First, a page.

Yesterday, the books I ordered using MyPoints arrived:
1) Living More With Less by Doris Janzen Longacre
2) The Frugal Senior by Rich Gray
3) Your Money or Your Life (new edition) by Joe Dominguez and Vickie Robin
Once I read #1 and #2, I will offer my thoughts in a subsequent blog.
Of the three books, I had already read Your Money or Your Life about 10 years ago and really liked it. It was a library copy, but now I want to own a copy so that I can refer to it and also share it with certain family members that need to get a grip on their financial lives. After I re-read it I’ll first pass on my copy to DSD for her to read/reflect about her relationship with money.
The nine steps outlined by the authors provide compelling insights about the emotional impact of money in our lives. I especially like Step 9: Managing Your Finances. The section about the three pillars of financial independence (Capital, Cushion, and Cache) is very validating for me. This is a must read IMHO.
Archive for July, 2008
Yesterday, the books I ordered using MyPoints arrived:
Yesterday was finally a NSD! We went to see Journey to the Center of the Earth, but we used gift cards and drove the Prius. I am also adding the $80 we saved from our vacation budget.
Balance Forward = $72.43
NSD = $3
Under budget vacation = $80
New Balance = $155.43
We are back from a week in NYC and what a great week it was. For the first five nights we stayed at a very nice hotel that connected to Grand Central Terminal, so it was very convenient to get anywhere in Manhattan. For the last two nights, we stayed in a “boutique” hotel with tiny rooms in the Murray Hill area on the east side. Manhattan is alive with an energy that resonates day and night. Although NYC is very expensive, it is an exciting, fast-paced city that has much to offer.
NYC attracts tourists from around the world, and we heard many different languages everywhere we went. New Yorkers were very friendly and I noticed that people walk everywhere…something very healthy. It also seemed that a lot of people smoke…not so healthy… but it could have been that some of these were visitors, although some were obviously New Yorkers. Since we have family in Manhattan, we had reliable information on good places to eat and interesting things to do.
The subway and buses were convenient, inexpensive, and almost always crowded. On a few occasions, we used taxis and we thought these were inexpensive compared to those in our home city. We packed in a lot of activities in one week and these are some of my favorites:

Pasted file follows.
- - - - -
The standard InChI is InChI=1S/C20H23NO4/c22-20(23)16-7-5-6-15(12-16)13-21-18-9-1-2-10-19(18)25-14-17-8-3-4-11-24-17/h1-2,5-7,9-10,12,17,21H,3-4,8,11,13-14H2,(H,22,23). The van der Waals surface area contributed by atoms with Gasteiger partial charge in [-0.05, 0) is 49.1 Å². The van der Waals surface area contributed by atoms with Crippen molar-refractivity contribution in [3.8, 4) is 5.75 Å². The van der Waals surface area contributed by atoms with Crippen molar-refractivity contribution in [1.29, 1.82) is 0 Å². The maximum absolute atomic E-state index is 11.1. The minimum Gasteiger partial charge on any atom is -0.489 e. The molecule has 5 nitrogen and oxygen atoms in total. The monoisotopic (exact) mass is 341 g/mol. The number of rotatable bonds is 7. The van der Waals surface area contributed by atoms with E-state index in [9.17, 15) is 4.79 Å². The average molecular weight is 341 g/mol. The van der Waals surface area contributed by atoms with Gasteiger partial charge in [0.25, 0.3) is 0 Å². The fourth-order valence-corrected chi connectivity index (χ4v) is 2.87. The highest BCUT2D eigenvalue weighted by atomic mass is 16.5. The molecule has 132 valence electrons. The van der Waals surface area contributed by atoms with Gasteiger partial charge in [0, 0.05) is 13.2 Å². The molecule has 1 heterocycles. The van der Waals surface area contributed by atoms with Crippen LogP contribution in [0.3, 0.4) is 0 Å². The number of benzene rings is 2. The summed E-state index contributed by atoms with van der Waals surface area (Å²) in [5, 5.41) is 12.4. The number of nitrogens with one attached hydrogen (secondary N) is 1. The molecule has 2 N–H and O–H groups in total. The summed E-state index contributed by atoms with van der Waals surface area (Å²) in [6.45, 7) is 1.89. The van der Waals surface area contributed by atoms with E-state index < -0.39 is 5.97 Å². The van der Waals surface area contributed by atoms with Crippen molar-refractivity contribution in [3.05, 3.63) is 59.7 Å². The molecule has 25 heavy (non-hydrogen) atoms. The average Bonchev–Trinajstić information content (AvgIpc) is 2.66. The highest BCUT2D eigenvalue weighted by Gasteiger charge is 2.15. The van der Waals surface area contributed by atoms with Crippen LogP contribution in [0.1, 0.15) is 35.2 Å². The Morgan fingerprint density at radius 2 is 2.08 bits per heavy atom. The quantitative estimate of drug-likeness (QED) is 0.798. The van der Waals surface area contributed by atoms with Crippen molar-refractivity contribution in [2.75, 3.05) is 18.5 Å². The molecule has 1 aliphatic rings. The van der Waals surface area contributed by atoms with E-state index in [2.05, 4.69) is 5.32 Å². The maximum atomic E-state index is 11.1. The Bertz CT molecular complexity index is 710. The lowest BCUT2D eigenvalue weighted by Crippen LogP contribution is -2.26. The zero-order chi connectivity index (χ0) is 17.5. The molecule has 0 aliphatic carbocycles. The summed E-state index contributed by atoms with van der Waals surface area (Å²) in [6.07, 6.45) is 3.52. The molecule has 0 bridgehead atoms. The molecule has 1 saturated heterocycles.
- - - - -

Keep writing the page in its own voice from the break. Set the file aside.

~ The Metropolitan Museum of Art
~ The Guggenheim Museum
~ The Museum of Modern Art
~ The Museum of Natural History
~ A two-hour cruise on the Hudson and East Rivers
~ The Empire State Building (we paid $15 extra to go to 102nd floor)
~ The Statue of Liberty and Ellis Island
~ Central Park (Zoo, Lake, Boat House, free Philharmonic concert)
~ Grand Central Terminal
~ Rockefeller Plaza
~ Times Square at night
~ The hot pastrami sandwiches from Katz’s Deli on Houston
~ Cannoli from Veniero's in the East Village
Food and drink can be VERY expensive in NYC. For example, one glass of Cabernet and a beer cost us over $25 at the bar in our first hotel… we did that only once. However, we came in $80 under budget, not great but it still was under budget.
We saved money by buying:
~ a City Pass that paid for all the museums and the cruise, saving a bundle ($74 PP; thanks, scfr, for the tip)
~ Metro cards for the subway and buses
~ breakfast and lunch at small delis and groceries
~ our drinking water at Rite Aid or Whole Foods instead of the street vendors (59¢ vs. $3 per bottle)
~ salads from the Whole Foods salad bar for our picnic in Central Park
~ decent CA wine for $9 a bottle at a wine shop and enjoying in our hotel room
~ walking to places that were within 10-20 blocks
We also saved money by not shopping… DH and I just enjoyed the sites and being with our family. My DS, BIL, their children and grandchildren, my DD1, and several of our friends were with us, so we had even more fun.
Our $150 a day budget included:
~ City Passes/extra tour fees